Lent 2017

An Invitation to a Holy Lent

Each Lent the Church begins her preparation for Holy Week and Easter with these words. We come together and hear the invitation to observing a season marked by particular spiritual disciplines which prepare us for the commemoration of the most important events in the history of the world.

These particular disciplines (self-examination and repentance; prayer, fasting, and self-denial; reading and meditating on God’s holy Word) are not picked at random from the multitude of spiritual exercises available to all of us trying to follow Jesus more closely. Rather, rooted in Christ’s own responses to the Devil’s temptations in the desert (see Matthew 4:1–11), these disciplines strengthen our spiritual lives so that we can better participate in the Kingdom proclaimed by the resurrection of Jesus Christ.

Using an exercise metaphor: Sometimes marathon runners want to get faster. One way to do that is just keep running shaving a few seconds each week. But doing the same thing over and over will only get the runner so far. Rather, if a runner really wants to increase his or her speed, then they take the marathon off season and in addition to running, the runner does a whole variety of strength training to result in stronger, and ultimately faster, legs for the next season.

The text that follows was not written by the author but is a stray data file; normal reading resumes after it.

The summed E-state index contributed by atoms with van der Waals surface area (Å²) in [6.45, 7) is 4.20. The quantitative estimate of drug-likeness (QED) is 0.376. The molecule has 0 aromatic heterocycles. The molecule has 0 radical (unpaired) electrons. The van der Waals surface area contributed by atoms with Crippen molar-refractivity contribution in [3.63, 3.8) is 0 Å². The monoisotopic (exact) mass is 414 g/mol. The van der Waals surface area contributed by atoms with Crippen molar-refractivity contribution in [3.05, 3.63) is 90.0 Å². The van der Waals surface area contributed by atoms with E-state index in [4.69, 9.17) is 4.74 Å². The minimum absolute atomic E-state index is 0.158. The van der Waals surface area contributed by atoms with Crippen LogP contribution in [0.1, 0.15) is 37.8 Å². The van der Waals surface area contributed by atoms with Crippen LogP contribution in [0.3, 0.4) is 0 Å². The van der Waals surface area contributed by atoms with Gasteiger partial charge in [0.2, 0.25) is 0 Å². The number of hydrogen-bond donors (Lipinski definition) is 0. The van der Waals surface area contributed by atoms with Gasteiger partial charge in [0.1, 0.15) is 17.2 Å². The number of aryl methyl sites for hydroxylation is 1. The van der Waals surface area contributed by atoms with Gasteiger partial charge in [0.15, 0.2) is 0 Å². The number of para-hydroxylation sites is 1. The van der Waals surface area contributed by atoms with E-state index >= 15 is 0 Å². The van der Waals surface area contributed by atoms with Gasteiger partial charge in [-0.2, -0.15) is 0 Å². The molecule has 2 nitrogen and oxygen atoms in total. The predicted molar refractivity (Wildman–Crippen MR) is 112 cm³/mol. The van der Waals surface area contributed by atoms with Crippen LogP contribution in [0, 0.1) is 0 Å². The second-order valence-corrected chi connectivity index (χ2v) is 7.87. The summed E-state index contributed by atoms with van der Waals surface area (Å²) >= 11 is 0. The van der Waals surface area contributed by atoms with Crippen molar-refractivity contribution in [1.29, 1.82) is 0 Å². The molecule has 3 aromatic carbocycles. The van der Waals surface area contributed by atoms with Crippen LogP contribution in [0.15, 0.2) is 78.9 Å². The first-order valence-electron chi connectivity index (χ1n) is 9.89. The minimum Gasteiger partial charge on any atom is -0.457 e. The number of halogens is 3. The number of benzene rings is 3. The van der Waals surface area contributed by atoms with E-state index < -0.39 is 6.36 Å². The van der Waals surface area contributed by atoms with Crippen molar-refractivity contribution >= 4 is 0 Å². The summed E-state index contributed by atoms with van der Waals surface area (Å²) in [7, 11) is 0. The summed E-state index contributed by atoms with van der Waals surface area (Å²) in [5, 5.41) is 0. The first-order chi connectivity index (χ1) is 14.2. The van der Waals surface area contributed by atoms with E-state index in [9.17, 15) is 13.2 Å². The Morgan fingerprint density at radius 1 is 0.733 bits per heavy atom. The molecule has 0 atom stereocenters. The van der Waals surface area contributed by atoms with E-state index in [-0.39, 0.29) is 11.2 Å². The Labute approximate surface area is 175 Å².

In Lent, we are called to keep doing the parts of our relationship with Jesus we do year around (daily prayer, Bible study, Sunday school classes, Growth Groups, and, of course, weekly Sunday worship) just as the runner keeps running in the off season. But, again like the strength training runner in that off season, we are also called to add additional exercises to our spiritual lives. Namely, we’re called to the exercises listed in the invitation above.

As a parish this Lent, we are focusing on these particular disciplines. Building on our study of God’s purpose for our lives with Kevin Dodge’s Lent devotional last year (if you didn’t get the chance to participate last year or want to do it again, there are copies available in the Bookstore!), as well as our Old Testament study this past fall, we are taking this season to build spiritual strength for the calling God has for each of us.

SCHEDULE

I invite you, therefore, in the name of the Church, to the observance of a holy Lent, by self-examination and repentance; by prayer, fasting, and self-denial; and by reading and meditating on God’s holy Word.

From the Ash Wednesday liturgy found in The Book of Common Prayer, page 265

Ash Wednesday, March 1

Service with Imposition of Ashes

7 am Traditional (Church)